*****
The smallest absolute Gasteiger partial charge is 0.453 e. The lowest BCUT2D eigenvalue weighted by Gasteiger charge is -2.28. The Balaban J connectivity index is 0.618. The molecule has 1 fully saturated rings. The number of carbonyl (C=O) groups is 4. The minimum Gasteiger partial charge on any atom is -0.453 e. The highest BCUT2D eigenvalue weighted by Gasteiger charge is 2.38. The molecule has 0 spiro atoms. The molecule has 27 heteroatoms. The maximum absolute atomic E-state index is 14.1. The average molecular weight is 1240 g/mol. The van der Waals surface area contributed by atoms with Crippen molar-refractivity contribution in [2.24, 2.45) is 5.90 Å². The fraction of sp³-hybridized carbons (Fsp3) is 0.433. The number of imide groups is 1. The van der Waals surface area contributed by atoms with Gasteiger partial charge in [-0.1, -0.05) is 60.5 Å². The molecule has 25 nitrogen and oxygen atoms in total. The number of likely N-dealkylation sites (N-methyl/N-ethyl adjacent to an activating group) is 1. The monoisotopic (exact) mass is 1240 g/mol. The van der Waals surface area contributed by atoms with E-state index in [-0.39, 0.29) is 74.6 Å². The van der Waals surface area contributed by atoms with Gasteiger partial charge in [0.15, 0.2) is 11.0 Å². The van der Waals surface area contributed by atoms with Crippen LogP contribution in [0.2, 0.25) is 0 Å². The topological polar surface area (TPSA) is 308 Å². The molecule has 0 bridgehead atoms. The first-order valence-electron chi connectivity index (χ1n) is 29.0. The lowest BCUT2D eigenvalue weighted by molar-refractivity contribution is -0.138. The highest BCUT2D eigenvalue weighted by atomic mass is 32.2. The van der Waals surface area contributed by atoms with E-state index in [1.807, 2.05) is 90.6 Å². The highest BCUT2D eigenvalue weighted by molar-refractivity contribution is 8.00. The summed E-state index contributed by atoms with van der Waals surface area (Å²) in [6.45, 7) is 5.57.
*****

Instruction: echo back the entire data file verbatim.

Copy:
The smallest absolute Gasteiger partial charge is 0.453 e. The lowest BCUT2D eigenvalue weighted by Gasteiger charge is -2.28. The Balaban J connectivity index is 0.618. The molecule has 1 fully saturated rings. The number of carbonyl (C=O) groups is 4. The minimum Gasteiger partial charge on any atom is -0.453 e. The highest BCUT2D eigenvalue weighted by Gasteiger charge is 2.38. The molecule has 0 spiro atoms. The molecule has 27 heteroatoms. The maximum absolute atomic E-state index is 14.1. The average molecular weight is 1240 g/mol. The van der Waals surface area contributed by atoms with Crippen molar-refractivity contribution in [2.24, 2.45) is 5.90 Å². The fraction of sp³-hybridized carbons (Fsp3) is 0.433. The number of imide groups is 1. The van der Waals surface area contributed by atoms with Gasteiger partial charge in [-0.1, -0.05) is 60.5 Å². The molecule has 25 nitrogen and oxygen atoms in total. The number of likely N-dealkylation sites (N-methyl/N-ethyl adjacent to an activating group) is 1. The monoisotopic (exact) mass is 1240 g/mol. The van der Waals surface area contributed by atoms with E-state index in [-0.39, 0.29) is 74.6 Å². The van der Waals surface area contributed by atoms with Gasteiger partial charge in [0.15, 0.2) is 11.0 Å². The van der Waals surface area contributed by atoms with Crippen LogP contribution in [0.2, 0.25) is 0 Å². The topological polar surface area (TPSA) is 308 Å². The molecule has 0 bridgehead atoms. The first-order valence-electron chi connectivity index (χ1n) is 29.0. The lowest BCUT2D eigenvalue weighted by molar-refractivity contribution is -0.138. The highest BCUT2D eigenvalue weighted by atomic mass is 32.2. The van der Waals surface area contributed by atoms with E-state index in [1.807, 2.05) is 90.6 Å². The highest BCUT2D eigenvalue weighted by molar-refractivity contribution is 8.00. The summed E-state index contributed by atoms with van der Waals surface area (Å²) in [6.45, 7) is 5.57.